Your source for all things pop culture
Outlander-S04E07-Down-the-Rabbit-Hole.mkv_000130171

Outlander: Review, Ep. 407: Beware of Monsters in the Rabbit Hole

This week, Outlander took us “Down the Rabbit Hole” – a reference to Alice in Wonderland, where nothing is what it seems, and the most amazing things can happen. Like many episodes of Outlander, fans seem to be really divided on this one. We had a couple of great (in my opinion) episodes recently – did this one continue the streak or make a turn as it looked for the right rabbit hole?

While there were things I liked with this episode, there were more parts that truly annoyed me. I will say, I didn’t think it was the worst episode of the season, but I definitely wasn’t thrilled with most of it. Want the good news or the bad news first? (Ha, guess that doesn’t matter – you’re not here, and I’ll do it the way I want….)

Run Through the Jungle… Er, Highlands

I’m not going to go in-depth on the things I wasn’t crazy about. But Bree’s ill-planned visit to the 18th century – underdressed for Scotland in the winter, with an open cloak, no hat of any kind, and a thin dress – just didn’t make sense. She may be young, but she’s smarter than that, and she saw her mother plan for the same trip.  And haven’t we already seen the damsel in distress running through an unpopulated landscape, rescued by strangers? Yes, we have – most recently last season, in Claire’s run through the jungle, only to be found, assaulted by the elements, by Father Fogden. (Oh, and that episode was written by the same writer who did this one – is this all she knows?) Did we need to do that again? Did the writers think this was “like mother, like daughter”? Do we really need another woman that makes bad decisions, or at least underplans? (And don’t tell me you thought it was a good idea for Claire to jump ship, risking drowning and lack of GPS.)

I understand, to some extent, why Laoghaire was brought in – when Laura Donnelly was unavailable for the season, the writers needed to find a way to get Bree to Lallybroch, and thus to the passage to the New World. But the amount of time that was spent on rehashing Laoghaire’s delusions about Jamie, watching her seem fairly normal and then in a split second turn into the deluded monster we knew she was, was time that could have been spent better on something – almost anything – else. It’s not that the story here was different from the book – there was much that was the same, but in a different setting. And I don’t have a problem with many of the additions and changes that the TV show is making – I’ve said many times that changes are inevitable and can be interesting, as long as they’re part of a good story, and true to the tone of Diana’s books. But there were so many other ways this could have gone, and so much other ground that could have been covered.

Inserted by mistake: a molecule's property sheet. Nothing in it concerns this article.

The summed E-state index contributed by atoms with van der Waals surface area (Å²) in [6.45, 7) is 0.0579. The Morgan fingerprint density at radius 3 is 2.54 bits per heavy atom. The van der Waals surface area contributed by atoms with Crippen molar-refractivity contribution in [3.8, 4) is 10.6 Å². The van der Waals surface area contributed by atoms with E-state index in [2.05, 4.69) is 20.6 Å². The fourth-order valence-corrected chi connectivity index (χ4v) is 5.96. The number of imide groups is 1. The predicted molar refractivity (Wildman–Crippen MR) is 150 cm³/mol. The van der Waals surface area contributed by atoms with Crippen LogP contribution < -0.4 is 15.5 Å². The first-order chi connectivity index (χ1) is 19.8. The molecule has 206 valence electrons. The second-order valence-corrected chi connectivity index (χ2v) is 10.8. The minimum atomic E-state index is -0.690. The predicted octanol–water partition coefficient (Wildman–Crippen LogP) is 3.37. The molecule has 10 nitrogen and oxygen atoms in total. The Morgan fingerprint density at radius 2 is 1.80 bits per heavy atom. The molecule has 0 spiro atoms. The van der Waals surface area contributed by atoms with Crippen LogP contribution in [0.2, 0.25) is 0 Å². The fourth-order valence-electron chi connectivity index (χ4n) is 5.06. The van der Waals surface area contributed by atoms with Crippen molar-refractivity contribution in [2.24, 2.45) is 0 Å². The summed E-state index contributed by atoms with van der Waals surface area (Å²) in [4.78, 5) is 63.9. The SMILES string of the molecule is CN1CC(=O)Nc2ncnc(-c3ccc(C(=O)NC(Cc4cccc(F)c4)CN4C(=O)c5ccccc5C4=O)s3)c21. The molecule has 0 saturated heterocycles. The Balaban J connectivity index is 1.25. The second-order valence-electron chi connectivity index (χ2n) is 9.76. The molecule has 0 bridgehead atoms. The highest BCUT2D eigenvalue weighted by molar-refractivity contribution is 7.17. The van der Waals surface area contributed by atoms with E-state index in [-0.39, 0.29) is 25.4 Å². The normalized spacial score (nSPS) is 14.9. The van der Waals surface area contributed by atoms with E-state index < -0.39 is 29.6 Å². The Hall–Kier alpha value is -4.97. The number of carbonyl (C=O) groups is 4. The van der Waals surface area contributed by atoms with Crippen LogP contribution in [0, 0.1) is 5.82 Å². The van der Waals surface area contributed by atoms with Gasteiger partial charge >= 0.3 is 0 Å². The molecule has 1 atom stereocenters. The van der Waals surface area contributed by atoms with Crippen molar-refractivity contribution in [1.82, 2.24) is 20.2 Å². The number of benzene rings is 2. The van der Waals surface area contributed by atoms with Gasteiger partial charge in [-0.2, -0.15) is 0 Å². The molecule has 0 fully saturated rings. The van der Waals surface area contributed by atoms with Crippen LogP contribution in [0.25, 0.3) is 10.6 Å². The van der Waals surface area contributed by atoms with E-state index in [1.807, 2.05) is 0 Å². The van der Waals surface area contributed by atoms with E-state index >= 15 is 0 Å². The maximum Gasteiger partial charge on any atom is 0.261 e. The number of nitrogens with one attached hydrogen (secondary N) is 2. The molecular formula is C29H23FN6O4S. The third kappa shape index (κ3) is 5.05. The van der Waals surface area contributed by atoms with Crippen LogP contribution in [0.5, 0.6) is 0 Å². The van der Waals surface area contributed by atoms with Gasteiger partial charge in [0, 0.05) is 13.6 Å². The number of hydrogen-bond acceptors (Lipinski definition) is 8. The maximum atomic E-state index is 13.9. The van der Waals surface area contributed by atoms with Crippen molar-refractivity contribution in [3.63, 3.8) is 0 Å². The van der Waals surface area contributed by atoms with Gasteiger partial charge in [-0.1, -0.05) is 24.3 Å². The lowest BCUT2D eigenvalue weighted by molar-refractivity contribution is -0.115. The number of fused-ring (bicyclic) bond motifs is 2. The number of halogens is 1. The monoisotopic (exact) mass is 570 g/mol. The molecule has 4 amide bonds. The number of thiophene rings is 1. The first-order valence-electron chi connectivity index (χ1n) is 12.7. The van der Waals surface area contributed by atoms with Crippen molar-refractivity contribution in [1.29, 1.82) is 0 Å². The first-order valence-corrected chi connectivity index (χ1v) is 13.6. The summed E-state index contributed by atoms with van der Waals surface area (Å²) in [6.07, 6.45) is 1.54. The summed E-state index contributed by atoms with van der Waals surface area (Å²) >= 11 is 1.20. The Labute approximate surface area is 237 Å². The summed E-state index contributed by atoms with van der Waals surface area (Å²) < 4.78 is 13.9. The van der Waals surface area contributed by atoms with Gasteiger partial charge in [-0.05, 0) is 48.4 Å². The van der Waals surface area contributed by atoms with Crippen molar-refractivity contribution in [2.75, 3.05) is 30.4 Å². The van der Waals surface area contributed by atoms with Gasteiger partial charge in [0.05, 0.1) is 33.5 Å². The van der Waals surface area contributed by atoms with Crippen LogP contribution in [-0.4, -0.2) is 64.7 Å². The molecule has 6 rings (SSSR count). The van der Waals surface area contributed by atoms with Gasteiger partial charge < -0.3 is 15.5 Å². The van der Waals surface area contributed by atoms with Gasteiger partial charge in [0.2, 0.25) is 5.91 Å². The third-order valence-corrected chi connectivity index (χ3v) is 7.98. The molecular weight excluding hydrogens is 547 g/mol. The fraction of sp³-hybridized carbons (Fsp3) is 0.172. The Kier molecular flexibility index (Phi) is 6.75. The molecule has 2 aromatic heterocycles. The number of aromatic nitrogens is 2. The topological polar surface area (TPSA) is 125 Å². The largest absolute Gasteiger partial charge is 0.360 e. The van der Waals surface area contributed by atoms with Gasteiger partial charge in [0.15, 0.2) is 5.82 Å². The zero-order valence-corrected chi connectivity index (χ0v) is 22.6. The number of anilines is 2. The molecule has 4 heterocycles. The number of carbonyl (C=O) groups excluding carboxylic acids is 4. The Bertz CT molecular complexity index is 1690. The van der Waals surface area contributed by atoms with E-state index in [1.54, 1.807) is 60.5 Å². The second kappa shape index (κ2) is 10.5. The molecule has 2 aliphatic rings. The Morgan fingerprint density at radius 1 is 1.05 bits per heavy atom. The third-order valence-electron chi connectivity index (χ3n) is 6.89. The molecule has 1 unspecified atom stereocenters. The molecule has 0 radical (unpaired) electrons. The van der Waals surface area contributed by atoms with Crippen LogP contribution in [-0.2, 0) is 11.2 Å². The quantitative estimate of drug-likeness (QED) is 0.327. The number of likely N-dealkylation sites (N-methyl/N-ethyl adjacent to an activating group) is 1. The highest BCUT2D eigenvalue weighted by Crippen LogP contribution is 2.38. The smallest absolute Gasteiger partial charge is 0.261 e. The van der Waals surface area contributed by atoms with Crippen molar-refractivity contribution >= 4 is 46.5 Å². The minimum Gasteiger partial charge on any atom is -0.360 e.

For example, Brianna’s meeting with Lizzie Wemyss was shortened and shortchanged. If you haven’t read the books, Brianna’s new servant is an important ongoing character. Her father becomes an ongoing character. It was odd how he just approached her without any hint that maybe she was looking for a servant girl to accompany her.

And we didn’t see any of Brianna’s wonder or interest in things that would have been so very different for her – beyond her momentary fascination with the bedwarmer. Even her exchange with Ian Sr. was cursory – and I would have LOVED to have seen more of that – this is her uncle, her family – wouldn’t she have wanted to know more about her father, about his home, his childhood, while she had the chance? Any moment of Steven Cree onscreen is valuable, and we get so little!!